Over the past several weeks, you’ve spent countless hours with your team in strategic planning sessions–assessing your strengths and weaknesses, identifying new opportunities, analyzing potential threats and setting the course for your business over the next 12 months.
The result? An ambitious, yet achievable, strategic plan.
Congratulations! You’ve cleared a major hurdle many organizations fail to overcome. But your work is far from done. That beautiful document, filled with its colorful charts, projections, tactical plans and metrics, will amount to nothing more than an extremely expensive paperweight unless you faithfully execute it.
6 Reasons Why Plans Fail
Regardless of how sound your plan is, you’re bound to encounter challenges in implementation. Here are a few of the main reasons why strategic plans fail, according to Forbes:
- The plan was created simply for plan’s sake (i.e., because that’s what businesses do).
- The planning team fails to understand the business environment or to focus on results.
- Business owners / CEOs / presidents don’t fully understand how a strategic plan can improve their enterprises.
- The right people (i.e., those charged with executing the plan) are not involved in creating it.
- The wrong people are in leadership positions (i.e., management fails to ensure key leaders are champions for executing their strategic plan).
- No accountability or follow through.
Don’t let your plan fall victim to these traps. If your strategic plan is to be an effective management tool (and not merely a “nice idea”), you must have the people, resources, structure and culture to support its success.
Make sure to have the right people on board. Sure, it sounds obvious, but do you have individuals on board with competencies and skills required to support your new plan? In the months following the planning process, expand your company’s overall skill base by training existing employees, hiring new ones and/or accessing specialized expertise on a temporary or contract basis.
Put your money where your mouth is. Make sure that your budget is aligned with annual goals and be prepared to assign adequate resources (which could include anything from money to man hours to physical space or equipment) to accomplishing the objectives you’ve outlined in your plan.
A formal structure of management, with appropriate lines of authority, is essential to your plan’s success. To ensure it’s implemented properly, designate a plan “champion” who is responsible for rolling out the plan, garnering internal support and coordinating regular strategy meetings to review progress.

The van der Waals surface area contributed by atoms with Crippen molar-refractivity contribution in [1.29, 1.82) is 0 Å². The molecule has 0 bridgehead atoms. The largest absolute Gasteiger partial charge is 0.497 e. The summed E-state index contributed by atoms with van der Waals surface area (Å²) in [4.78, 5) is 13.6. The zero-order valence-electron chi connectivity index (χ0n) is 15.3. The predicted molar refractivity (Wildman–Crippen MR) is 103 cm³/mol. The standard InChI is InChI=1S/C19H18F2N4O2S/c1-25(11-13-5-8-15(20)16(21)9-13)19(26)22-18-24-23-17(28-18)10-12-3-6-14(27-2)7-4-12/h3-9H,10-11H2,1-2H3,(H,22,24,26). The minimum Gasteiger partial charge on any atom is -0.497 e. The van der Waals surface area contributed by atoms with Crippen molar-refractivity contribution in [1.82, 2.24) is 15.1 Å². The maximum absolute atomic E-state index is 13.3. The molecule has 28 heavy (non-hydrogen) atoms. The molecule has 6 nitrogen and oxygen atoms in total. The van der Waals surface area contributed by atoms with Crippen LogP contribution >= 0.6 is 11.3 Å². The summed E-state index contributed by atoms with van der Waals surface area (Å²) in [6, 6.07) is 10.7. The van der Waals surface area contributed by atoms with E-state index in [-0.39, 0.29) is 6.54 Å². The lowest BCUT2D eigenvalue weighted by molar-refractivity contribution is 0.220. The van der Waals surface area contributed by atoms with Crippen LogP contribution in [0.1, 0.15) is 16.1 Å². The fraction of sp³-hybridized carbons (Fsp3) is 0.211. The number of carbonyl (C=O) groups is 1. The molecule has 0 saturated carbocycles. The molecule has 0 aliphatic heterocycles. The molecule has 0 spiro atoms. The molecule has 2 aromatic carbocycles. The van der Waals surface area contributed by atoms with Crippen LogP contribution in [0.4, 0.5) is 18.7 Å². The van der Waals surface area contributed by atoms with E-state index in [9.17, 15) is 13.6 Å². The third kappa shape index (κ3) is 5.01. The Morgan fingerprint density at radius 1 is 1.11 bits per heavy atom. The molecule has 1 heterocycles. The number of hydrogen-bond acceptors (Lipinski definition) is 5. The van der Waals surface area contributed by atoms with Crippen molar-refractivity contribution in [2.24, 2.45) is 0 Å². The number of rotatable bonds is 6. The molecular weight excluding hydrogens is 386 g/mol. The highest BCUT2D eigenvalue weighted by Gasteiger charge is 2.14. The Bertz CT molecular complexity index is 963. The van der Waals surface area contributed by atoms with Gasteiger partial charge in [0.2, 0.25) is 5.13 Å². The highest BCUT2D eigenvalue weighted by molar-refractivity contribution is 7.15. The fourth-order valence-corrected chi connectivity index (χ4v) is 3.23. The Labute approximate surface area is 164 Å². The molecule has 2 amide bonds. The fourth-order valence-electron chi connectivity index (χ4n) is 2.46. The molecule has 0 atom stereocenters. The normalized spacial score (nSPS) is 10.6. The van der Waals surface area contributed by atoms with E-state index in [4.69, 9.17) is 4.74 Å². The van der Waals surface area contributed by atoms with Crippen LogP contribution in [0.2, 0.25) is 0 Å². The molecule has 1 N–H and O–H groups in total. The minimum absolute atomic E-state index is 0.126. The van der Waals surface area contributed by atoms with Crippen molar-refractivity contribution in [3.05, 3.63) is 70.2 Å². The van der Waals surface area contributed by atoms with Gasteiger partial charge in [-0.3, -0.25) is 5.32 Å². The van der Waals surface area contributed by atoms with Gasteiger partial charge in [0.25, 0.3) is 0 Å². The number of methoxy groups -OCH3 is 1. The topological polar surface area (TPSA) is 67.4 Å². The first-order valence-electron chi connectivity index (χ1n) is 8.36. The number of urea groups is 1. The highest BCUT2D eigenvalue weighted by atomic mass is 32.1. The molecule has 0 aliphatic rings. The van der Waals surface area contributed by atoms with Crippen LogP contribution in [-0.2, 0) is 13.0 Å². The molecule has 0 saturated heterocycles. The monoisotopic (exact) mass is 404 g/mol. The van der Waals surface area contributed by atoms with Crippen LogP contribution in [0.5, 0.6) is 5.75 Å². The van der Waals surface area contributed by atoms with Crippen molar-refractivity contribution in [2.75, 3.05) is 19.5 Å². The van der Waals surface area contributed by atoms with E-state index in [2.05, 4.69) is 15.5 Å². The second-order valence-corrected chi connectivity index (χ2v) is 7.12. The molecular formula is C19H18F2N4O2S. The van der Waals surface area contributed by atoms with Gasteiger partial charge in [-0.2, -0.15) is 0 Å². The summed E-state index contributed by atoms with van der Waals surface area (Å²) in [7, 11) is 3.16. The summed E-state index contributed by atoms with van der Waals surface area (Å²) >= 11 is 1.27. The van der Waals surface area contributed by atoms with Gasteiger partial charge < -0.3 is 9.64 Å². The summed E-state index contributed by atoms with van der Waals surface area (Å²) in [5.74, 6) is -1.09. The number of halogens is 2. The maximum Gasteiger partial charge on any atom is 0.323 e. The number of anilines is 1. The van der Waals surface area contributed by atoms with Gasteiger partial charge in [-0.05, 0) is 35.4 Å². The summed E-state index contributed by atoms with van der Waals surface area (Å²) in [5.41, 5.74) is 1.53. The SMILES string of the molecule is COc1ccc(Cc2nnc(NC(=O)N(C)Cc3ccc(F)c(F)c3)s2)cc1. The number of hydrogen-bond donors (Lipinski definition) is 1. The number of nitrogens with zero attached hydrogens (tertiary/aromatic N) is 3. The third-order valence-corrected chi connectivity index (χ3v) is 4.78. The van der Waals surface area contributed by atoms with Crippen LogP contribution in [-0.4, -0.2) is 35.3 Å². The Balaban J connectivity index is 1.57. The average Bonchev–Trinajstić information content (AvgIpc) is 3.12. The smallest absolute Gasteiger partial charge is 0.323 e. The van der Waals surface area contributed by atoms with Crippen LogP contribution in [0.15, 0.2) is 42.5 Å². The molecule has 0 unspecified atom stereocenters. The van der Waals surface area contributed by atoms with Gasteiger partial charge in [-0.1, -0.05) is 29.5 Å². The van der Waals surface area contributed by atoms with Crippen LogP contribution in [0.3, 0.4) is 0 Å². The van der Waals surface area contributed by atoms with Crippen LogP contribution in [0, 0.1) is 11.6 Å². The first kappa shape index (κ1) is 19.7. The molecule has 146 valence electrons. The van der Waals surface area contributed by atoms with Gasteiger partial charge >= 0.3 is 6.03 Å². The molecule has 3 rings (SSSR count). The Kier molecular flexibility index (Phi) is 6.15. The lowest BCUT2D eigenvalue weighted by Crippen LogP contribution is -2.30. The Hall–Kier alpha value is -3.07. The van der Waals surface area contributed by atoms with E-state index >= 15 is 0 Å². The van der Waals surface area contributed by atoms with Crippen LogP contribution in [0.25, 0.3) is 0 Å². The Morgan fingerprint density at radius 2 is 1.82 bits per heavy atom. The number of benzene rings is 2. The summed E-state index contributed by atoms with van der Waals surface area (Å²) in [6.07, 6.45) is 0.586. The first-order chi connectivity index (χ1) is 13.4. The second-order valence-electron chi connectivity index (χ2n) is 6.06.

Foster an environment that connects employees to your organization’s mission, increases plan buy-in and makes staff members want to achieve company-wide goals. To reinforce the importance of focusing on strategy and vision, reward success. Develop creative positive consequences for achieving objectives and negative ones if goals are missed. The rewards may be big or small, as long as they lift the strategy above the “day-to-day” so people make it a priority.
5 Additional Ideas to Ensure Strategic Success
- Go beyond your executive team. Nothing breeds commitment like involvement. Ensure your plan has a broad base of support by involving your company’s high performers and thought leaders in every step of the process, from planning through execution.
- Communicate your plan to all employees. Vary the way you communicate your strategy, depending on the personnel with whom you’re communicating. Provide a plain-English summary of your overall strategic vision (including your mission statement and key strategic priorities) to your entire staff. Additionally, provide customized documentation to each department that places particular emphasis on the objectives that are most relevant to each group’s work. The better your employees understand what you’re trying to achieve–and how their daily efforts can support those goals–the more likely they are to help you accomplish them.
- Align departmental goals with specific strategic objectives. As you roll out your plan, challenge departments to create their own objectives. Ask them to build annual, measurable goals that support the company’s strategic objectives. In this way, employees company-wide will develop ownership responsibility not just for their own accomplishments, but for those of the entire organization.
- Set specific, real-world objectives. To make your plan a reality, include expected timing and personnel accountability for the tactical components of your strategic objectives. Ideally, there should be one individual who is accountable to company management for reaching each objective.
- Revisit the plan regularly. Meet monthly with senior managers, department representatives and other personnel who are accountable for reaching your strategic goals. When you get together, ask the employee who is responsible for meeting each objective to give a quick status update. If progress is on track, that’s great; but if implementation is behind schedule, discuss the reasons and create a plan to get back on track.
Creating a strategic plan is one thing; successfully executing it is quite another. To transform your 2013 plan from a “nice idea” into a true roadmap for success, make sure that everyone in your organization–from front-line employees through senior management–understands it, buys into it and is held accountable for making it a reality.